Chemicals are of paramount importance to the modern world, as many of the everyday materials we take for granted are results of modern chemistry. From rubber to plastics to paint, chemical companies convert raw materials into countless thousands of consumer products which lower costs and improve living standards for everyone.
The chemical industry constitutes 15% of the total U.S. manufacturing sector. And while the industry was seriously impacted by COVID-related shutdowns, chemical producers have been gradually resuming shuttered operations in the U.S. and around the world. What’s more, the supply-chain disruptions that were problematic for the overall industry in the last few months are finally being alleviated as production returns to normal.
No discussion of the chemical industry would be complete without mentioning China, the world’s largest user of commodity chemicals. With China’s economy impressively bouncing back from the coronavirus (its economy grew over 3% in the second quarter, compared to a 7% contraction in Q1), there’s even more reason to hope for booming business ahead for chemical companies with international exposure.
With that in mind, let’s take a look at some of the most attractive U.S.-listed chemical companies with exposure to China.
Eastman Chemical (EMN)
First up on the list is Eastman Chemical (EMN), which makes a broad range of plastics, chemicals and fibers for everyday purposes. The company has done well to focus on its higher-margin products (such as textile operations) in the wake of pandemic-related disruptions, and it has increased its footprint in key markets, including China (the firm has nine factories in the country with long-range plans of expanding into its lower-tier markets).
Management remains focused on free cash flow, and the company reported resilient revenue in the second quarter and first half of 2020. Eastman also reported that Q3 was off to a strong start and was seeing volume recovery due to the inventory management actions it took in the second quarter. Consequently, the firm expects to post a “substantial” sequential increase in earnings. Analysts also anticipate steady improvement to Eastman’s top line in the next few quarters.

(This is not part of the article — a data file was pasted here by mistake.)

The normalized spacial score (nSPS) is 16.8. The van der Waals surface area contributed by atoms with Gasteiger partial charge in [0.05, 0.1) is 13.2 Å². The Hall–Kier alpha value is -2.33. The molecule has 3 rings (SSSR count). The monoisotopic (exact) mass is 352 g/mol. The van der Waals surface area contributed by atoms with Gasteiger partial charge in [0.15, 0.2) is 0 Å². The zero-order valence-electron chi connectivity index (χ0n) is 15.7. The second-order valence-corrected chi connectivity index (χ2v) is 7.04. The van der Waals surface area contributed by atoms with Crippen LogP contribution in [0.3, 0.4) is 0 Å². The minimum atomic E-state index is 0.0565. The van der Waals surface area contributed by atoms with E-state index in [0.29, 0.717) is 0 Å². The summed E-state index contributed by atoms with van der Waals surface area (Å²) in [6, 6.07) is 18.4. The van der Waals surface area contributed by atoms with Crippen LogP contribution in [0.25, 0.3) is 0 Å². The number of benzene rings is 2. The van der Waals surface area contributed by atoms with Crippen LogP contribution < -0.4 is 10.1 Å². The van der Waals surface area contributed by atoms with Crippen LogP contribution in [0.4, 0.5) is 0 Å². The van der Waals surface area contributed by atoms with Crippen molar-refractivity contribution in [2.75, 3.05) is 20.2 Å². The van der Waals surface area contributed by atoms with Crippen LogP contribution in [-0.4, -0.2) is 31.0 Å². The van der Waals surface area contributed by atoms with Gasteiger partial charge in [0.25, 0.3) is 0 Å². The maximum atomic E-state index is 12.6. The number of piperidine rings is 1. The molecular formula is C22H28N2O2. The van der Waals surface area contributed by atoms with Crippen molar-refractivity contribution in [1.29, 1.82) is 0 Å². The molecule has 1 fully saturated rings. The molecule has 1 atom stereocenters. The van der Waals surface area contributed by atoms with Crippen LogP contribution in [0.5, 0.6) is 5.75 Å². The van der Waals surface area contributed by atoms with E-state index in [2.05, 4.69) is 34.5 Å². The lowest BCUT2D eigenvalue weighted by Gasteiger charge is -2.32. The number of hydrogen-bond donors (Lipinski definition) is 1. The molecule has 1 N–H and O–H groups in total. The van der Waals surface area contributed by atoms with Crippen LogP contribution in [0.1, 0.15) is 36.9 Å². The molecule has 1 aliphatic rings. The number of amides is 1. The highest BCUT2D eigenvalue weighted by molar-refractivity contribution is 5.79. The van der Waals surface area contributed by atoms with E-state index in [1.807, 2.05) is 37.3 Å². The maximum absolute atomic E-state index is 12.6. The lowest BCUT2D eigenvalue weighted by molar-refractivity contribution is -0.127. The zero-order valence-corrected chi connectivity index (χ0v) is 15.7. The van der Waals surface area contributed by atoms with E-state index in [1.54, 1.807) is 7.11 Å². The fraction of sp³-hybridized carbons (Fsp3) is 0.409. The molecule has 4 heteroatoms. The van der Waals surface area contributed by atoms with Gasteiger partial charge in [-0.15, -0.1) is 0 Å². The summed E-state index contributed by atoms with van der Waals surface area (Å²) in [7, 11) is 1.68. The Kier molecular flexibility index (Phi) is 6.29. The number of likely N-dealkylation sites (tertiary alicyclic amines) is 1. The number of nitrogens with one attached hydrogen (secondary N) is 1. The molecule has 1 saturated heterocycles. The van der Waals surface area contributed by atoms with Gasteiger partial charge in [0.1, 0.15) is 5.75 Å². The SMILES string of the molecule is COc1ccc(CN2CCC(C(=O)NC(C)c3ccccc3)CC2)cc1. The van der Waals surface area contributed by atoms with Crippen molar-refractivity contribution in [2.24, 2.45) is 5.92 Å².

Eastman Chemical is also a reliable dividend payer and has steadily increased its dividend over the last several years.
Eastman Chemical (EMN) is one of several strong chemical stocks right now.
Albemarle (ALB) manufactures additives to or intermediates for plastics, polymers, agricultural chemicals and pharmaceuticals. Earnings in Q2 for Albemarle were negatively impacted by COVID, but the firm topped revenue estimates by 7% and beat EPS estimates by 14 cents. Moreover, analysts foresee a steadily rising growth path for both the top and bottom lines, beginning in 2021 and in the coming years.
Additionally, Albemarle’s lithium and lithium derivatives segment – with a sizable toehold in China – should be helped by increasing battery demand from China (ranked #1 in the world among countries most heavily involved in the lithium-ion battery supply chain in 2020).
The consensus on Wall Street concerning Albemarle seems to be “wait ‘til next year,” but the impressive strides that ALB and other chemical stocks have made this summer are encouraging and suggest investors may not have to wait that long to see worthwhile returns. If you’re long ALB, I suggest using the 50-day line on a weekly closing basis as a rolling stop-loss guide (as with all stocks covered here).
Albemarle (ALB) is one of several chemical stocks on the rise.
Dow Inc. (DOW)
Dow Inc. (DOW) is the result of a 2019 spinoff from DowDuPont. The firm designs and manufactures specialty chemicals, polymers and related products. Dow has a broad portfolio of commodity chemicals and this diversification should serve it well in facing any adverse economic headwinds that may lie ahead.
During the pandemic, Dow shifted its strategic focus to take advantage of increasing consumer demand for cleaning and disinfectant products. The company has also seen more business from its food packaging, health and hygiene and pharma application segments. And orders for chemicals used in the automobile and construction industries have had a noticeable uptick.
The economic improvement in China should further benefit Dow. (Indeed, management indicated as early as March that demand for its products in China were already on the rebound.) Dow also features a healthy dividend yield of 6.1%. From a technical perspective, the stock is a bit stretched from its 50-day line and could use a pullback. But the intermediate-to-longer-term trend for this stock looks healthy.
In summary, the chemical industry is rapidly rebounding from this year’s virus-related shutdowns and appears to be on a solid growth path going forward. Although some degree of uncertainty surrounds the economy in the months ahead, the companies mentioned here are poised to benefit from a continued economic recovery both in the U.S. and (especially) in China.